The overlapping networks of interchanges between different communities on the coastal and estuarine areas and through to the inland communities could be seen from the range in quatity, kind and in time of the trade ceramics. It was very common to see Ming dynasty ceramics, for instance, as heirloom pieces or used domestically by households of ethnic groups in area in the mountains that were difficult of access, and interred with their dead in traditional burial grounds. During this protohistoric period contacts were maintained principally through the medium of the forms of markets that prevailed interconnecting different adjacent communities.

      It is probable from the postulated levels of social and economic integration of the various populations, that while the societies were basically egalitarian in character, there would have been growth in the political aspect due to the larger community sizes and the fact that the growing market systems would have brought the different communities into direct contact with one another. There were analogous ethnographic examples even during the present times where societal groups in the level of swiddening integration have developed group dynamics where related households were grouped for concerted action even for internal needs through the intervention of an assertive individual often defined by age, sagacity, economic wealth, and so on, and supported by sanctions imposed by the community. Positions like these would have polarized further making the leadership role more defined, backed by kin members who were further reinforced by the kindred and the ramifications through their own kindred and affines. The maintenance of ethnic boundaries, too, contributed to these social polarizations about an accepted spokesman or occasional leader.

      Further in the development are the alliances forged between different groups for larger arenas of action, as when two smaller communities would agree to an occasional understanding to unite before a confrontation with a larger group. Usually alliances of this sort take place between kin groups or at least between the same ethnic aggrupation against another ethnic group. An example of this was when the peoples of the Zambales area allied with the peoples of Pangasinan against the Ilocano populations to the north of what is now the province of La Union. Situations similar to this call for the exercise of politics in a level very different from those that existed before would have existed in highly populate regions, and all these went beyond the principles of kinship as the principle for organization of the members. Expediency, leadership and the intimacy of intergroup interactions, transactions and territorial affinities could have dictated the parameters of the alliances.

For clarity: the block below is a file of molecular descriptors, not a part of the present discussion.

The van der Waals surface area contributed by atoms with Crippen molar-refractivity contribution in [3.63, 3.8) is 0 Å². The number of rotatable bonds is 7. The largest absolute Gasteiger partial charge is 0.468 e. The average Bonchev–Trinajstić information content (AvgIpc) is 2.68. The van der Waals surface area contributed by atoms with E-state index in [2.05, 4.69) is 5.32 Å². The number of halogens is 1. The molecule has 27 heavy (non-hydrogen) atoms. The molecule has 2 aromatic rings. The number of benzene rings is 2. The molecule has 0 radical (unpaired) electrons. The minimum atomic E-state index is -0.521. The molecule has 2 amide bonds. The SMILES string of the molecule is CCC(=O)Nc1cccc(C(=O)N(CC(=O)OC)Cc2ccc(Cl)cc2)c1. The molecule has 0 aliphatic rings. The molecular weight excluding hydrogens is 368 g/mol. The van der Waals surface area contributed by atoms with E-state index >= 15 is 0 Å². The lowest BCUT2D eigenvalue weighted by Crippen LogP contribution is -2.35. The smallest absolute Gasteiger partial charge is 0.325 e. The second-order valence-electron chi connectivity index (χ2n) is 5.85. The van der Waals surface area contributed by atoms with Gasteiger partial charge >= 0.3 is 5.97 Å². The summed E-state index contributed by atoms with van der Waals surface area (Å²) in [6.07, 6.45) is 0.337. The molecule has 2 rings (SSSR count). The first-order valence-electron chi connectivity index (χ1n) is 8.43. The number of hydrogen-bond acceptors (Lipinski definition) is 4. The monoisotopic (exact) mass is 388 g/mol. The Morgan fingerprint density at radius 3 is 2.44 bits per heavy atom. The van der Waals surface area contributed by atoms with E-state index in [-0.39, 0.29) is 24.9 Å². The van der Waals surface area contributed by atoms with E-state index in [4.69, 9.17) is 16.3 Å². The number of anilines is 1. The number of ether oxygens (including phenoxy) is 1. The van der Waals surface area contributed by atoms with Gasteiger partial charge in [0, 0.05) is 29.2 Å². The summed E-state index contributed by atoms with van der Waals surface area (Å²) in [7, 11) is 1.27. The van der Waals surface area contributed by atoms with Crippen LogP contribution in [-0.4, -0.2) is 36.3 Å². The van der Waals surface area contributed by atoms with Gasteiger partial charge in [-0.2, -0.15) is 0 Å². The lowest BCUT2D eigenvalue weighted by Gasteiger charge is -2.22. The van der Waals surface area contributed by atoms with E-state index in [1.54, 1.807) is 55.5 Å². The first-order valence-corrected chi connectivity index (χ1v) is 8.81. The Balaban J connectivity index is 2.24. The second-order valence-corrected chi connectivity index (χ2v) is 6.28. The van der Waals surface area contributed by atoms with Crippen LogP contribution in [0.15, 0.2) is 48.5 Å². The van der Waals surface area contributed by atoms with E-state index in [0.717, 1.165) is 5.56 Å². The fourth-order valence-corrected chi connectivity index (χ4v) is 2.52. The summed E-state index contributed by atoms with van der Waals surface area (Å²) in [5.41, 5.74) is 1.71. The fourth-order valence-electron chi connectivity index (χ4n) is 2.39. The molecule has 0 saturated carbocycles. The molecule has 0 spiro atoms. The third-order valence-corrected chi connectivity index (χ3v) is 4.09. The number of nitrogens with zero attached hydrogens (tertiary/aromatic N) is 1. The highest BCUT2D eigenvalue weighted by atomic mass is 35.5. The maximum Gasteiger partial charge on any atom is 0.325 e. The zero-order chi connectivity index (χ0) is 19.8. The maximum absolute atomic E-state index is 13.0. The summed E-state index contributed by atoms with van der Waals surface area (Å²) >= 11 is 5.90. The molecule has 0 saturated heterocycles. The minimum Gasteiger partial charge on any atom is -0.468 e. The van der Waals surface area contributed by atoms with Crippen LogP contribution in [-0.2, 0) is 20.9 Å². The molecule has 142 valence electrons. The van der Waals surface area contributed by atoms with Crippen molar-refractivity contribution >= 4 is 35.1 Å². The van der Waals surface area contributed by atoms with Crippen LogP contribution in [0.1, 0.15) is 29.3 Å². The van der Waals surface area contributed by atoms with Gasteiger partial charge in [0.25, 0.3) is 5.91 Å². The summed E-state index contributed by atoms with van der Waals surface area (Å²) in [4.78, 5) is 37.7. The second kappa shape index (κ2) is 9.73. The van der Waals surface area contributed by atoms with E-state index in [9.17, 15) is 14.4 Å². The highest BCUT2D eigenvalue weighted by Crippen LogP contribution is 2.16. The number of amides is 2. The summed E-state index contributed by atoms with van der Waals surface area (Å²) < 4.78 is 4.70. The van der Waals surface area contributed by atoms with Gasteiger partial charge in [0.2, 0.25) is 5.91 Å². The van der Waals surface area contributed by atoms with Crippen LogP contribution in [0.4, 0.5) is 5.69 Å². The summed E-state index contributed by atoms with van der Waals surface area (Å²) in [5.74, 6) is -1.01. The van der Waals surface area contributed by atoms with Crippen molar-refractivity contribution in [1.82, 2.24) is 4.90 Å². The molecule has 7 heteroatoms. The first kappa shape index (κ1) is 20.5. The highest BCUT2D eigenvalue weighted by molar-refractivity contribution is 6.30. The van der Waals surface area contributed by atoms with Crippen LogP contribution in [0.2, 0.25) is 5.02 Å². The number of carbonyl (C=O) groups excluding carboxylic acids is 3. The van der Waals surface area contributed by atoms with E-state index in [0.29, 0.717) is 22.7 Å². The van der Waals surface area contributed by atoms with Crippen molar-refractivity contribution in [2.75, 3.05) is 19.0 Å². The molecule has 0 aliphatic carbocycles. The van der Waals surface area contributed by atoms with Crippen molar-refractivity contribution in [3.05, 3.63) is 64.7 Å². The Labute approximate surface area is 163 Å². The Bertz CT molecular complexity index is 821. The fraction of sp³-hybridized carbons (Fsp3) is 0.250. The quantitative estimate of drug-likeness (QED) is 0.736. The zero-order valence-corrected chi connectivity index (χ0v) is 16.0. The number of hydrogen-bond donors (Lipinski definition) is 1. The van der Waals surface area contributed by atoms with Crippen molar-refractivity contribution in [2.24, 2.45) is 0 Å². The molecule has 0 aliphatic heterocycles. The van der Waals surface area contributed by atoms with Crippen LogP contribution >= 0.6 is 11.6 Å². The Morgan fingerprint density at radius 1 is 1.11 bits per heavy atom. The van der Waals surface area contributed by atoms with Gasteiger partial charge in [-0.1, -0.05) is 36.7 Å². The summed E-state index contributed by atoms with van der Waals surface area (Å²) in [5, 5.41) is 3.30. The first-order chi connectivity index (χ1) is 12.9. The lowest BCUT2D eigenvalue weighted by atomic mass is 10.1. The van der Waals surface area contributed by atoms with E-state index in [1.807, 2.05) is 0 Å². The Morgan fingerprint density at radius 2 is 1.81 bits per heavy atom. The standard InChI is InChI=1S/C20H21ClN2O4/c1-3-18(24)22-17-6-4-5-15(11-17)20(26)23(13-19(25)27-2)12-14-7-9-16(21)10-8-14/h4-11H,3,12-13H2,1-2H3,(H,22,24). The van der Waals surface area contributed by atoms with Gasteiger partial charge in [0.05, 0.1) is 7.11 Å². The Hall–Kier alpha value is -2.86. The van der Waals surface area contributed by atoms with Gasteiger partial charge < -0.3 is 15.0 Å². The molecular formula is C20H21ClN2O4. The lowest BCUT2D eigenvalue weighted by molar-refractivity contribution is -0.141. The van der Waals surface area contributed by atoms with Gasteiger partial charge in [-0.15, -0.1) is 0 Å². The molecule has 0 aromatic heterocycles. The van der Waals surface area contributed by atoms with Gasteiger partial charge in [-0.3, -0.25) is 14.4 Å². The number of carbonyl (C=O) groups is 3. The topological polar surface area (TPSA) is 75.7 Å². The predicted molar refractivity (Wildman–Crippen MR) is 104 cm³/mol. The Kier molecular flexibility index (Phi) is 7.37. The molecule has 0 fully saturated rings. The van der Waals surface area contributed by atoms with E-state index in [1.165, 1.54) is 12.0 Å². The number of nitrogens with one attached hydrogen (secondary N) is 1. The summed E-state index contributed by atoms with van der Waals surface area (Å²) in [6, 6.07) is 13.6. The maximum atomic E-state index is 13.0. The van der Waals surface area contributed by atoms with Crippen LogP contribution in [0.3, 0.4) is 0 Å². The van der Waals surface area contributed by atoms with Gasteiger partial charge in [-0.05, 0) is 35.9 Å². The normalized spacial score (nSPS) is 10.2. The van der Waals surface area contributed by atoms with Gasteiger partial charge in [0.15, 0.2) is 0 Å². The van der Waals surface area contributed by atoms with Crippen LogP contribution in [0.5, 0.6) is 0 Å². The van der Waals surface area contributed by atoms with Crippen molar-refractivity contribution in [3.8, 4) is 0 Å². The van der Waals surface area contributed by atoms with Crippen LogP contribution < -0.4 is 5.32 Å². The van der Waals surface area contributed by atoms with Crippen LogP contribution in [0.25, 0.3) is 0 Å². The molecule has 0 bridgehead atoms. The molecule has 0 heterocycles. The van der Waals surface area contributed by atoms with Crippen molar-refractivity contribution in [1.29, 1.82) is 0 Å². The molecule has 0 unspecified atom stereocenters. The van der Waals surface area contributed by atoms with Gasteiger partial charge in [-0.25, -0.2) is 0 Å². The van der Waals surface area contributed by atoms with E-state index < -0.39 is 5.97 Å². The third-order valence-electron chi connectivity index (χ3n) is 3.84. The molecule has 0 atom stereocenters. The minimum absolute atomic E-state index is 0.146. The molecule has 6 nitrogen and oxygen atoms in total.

Certainly, the communities specially about the coastal areas with larger carrying capacities in some areas of the islands would have developed settlements characterized by populations large enough to necessitate political integrations of this level. Witness the situation between Cebu and Mactan during the arrival of the first Spaniards in 1521, when there was a stand-off in leadership between heads of the communities in Cebu and the island of Mactan.

      This politicalization of certain segments of the Philippine societies achieved a more complex degree in the southern part of the archipelago with the introduction of Islam together with the adjunct sociological and political structures that go with this; and superimposed on earlier Indian influence with the ramifications of status positions and roles reinforced by Hindu-Buddhistic beliefs that filtered in. The assimilation of the structures may not have been exactly as introduced but most of these would have been modified. Even in oral literature among the extant ethnic groups, reference have been made to status positions which are more nominal in character than what existed in reality. Much have been made in referring to prestige positions that may not have any legitimization in fact, e.g. the rajas, sultans and datus positions that had no supporting structures, as those that have been found among the peoples of Palawan. Nevertheless, the social and political structures among the peoples of the Philippines influenced by Islam were the most developed in terms of organization.

      Elsewhere in the islands much of the population centers were political enclaves operating in particular catchment areas. These groupings are interdigitated with other regions through the medium of economic interactions. The larger communities through the sheer size of the market potentials would attract larger volumes of trade, and would also thus become political centers where probably ward systems would operate where lesser leaders are loosely structured into supportive groups under the leadership of a more powerful individual.

      In this state the islands of the Philippines were to be come upon by the first explorers from the west; and the written history of the Philippines by the Spanish chroniclers was to begin.